So let's take a look at the weaknesses for a change. First, there is the story which is reduced to the most fundamental aspects. Doesn't bother. Then there are the characters. No one is really a good person here. Everyone (with the exception of the child and Ito's ex-girlfriend from the introduction) deserves to die. Nevertheless, we can root for Ito. Great. He has already executed countless innocent people by order of the triads, but now he wants to change his life. Why not... But then there are more and more parties turning up, who all have their own agenda and in the end fight each other. This is where the director will lose most of his viewers. Who has what motivation to kill person x or y becomes one single question mark at some point. Let's take the female killer for example, who actually is supposed to kill Ito. Is there some background story motivating her actions which has been cut from the final product? It's more probable that the screenplay didn't care that much about such "minor plot details".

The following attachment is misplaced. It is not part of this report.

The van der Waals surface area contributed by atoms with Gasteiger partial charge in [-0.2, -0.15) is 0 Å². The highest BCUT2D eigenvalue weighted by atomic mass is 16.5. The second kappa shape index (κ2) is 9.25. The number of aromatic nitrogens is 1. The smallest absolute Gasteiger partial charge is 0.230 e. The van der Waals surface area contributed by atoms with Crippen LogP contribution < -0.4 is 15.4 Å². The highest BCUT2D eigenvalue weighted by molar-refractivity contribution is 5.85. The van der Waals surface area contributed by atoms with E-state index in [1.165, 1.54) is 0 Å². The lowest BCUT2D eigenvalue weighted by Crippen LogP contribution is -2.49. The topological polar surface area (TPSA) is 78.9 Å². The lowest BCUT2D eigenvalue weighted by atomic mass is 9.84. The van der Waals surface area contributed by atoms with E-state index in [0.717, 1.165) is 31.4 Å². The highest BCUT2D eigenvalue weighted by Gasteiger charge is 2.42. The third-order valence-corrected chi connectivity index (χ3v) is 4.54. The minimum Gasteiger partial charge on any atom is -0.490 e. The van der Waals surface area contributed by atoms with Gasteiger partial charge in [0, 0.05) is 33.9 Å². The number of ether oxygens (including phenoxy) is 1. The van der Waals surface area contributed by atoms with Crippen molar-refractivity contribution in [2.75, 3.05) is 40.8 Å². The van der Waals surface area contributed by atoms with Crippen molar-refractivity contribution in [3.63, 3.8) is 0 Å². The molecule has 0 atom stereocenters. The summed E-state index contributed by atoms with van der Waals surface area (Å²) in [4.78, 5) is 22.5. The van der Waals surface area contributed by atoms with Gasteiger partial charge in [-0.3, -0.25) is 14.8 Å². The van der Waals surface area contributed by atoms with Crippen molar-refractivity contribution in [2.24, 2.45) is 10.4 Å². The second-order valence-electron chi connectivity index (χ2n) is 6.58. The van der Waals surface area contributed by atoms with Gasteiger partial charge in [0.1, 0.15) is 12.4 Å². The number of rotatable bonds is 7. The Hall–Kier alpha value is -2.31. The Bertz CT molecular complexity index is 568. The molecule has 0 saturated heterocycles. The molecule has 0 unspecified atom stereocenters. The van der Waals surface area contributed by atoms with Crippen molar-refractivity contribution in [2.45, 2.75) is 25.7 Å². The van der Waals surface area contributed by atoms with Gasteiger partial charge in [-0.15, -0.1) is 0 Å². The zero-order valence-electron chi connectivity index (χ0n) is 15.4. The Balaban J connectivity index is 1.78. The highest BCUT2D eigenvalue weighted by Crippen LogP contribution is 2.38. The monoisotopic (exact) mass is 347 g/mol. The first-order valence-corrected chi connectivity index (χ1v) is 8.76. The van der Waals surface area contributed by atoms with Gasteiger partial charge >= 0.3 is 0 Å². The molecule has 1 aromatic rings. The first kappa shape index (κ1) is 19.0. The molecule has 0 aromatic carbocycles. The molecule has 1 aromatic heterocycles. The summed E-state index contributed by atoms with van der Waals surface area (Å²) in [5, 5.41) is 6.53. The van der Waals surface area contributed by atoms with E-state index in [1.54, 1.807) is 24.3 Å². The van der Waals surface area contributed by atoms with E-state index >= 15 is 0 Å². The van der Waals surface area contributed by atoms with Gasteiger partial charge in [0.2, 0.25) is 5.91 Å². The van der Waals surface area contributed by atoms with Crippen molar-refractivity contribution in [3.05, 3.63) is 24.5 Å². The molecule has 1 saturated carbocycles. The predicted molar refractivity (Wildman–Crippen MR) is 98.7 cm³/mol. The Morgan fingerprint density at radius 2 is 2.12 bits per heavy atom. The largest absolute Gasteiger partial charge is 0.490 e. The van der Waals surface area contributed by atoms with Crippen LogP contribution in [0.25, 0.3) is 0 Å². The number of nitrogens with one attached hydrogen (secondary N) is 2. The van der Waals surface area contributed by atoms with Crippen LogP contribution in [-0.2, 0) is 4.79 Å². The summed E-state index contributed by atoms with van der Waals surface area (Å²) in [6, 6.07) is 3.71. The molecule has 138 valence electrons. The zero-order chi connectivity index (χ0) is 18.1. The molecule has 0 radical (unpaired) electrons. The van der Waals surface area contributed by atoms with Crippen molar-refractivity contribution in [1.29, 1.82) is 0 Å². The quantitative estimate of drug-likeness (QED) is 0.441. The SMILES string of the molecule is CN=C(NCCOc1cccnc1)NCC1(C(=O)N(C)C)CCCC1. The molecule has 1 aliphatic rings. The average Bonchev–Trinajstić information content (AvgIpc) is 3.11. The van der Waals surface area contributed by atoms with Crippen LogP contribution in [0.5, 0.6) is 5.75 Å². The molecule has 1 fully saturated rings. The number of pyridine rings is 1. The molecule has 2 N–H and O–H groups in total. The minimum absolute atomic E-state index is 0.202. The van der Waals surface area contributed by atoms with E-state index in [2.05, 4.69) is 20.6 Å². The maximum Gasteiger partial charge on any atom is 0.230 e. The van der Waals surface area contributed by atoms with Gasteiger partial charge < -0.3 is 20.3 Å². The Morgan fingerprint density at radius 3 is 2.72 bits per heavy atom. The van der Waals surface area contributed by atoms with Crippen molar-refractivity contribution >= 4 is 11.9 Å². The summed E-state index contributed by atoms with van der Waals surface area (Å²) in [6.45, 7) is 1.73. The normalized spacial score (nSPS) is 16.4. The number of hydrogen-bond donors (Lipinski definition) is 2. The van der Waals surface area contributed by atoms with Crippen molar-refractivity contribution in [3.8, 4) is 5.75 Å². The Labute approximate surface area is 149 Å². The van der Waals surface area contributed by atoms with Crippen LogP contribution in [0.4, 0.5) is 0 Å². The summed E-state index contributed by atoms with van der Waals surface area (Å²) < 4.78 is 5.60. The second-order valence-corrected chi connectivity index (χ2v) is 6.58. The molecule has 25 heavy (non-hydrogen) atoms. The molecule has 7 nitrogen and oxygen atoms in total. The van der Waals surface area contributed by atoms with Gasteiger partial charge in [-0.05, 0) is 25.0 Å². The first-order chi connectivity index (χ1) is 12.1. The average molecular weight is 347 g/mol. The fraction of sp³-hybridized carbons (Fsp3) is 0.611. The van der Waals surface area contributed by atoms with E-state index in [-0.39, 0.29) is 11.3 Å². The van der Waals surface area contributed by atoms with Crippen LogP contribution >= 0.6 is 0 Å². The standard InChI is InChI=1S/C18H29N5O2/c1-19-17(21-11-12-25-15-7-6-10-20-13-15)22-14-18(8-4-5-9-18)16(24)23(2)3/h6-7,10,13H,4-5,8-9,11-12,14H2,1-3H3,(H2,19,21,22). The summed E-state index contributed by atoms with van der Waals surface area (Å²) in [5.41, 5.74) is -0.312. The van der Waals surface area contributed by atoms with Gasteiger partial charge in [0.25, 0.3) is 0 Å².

This also includes Iko Uwais, who in fact isn't the villain, but has somehow been pushed into that role. There is also some good acting from Uwais, whereas his fight choreography is what really deserves some praise. Next to that there are also a few supporting roles that score with some surprisingly good acting. And director Timo Tjahjanto further improves the action by contrasting it with some tranquil, almost meditative scenes, which stand out thanks to the all in all fantastic cinematography. The camera work isn't just convincing during the action sequences, after all. Very well done editing with innovative fade-ins and -outs is the icing on the cake in technical respects. This, along with its great, hyperviolent action and the fact that the actors/actresses do (almost) all of their stunts themselves, elevates "The Night Comes for Us" far above being just mediocre. You just have to take a look at the number of extras when the credits roll to realize that no other movie this year can hold a candle to "The Night Comes for Us" when it comes to body count created by machetes and similar weapons. For fans of the genre this is a true feast!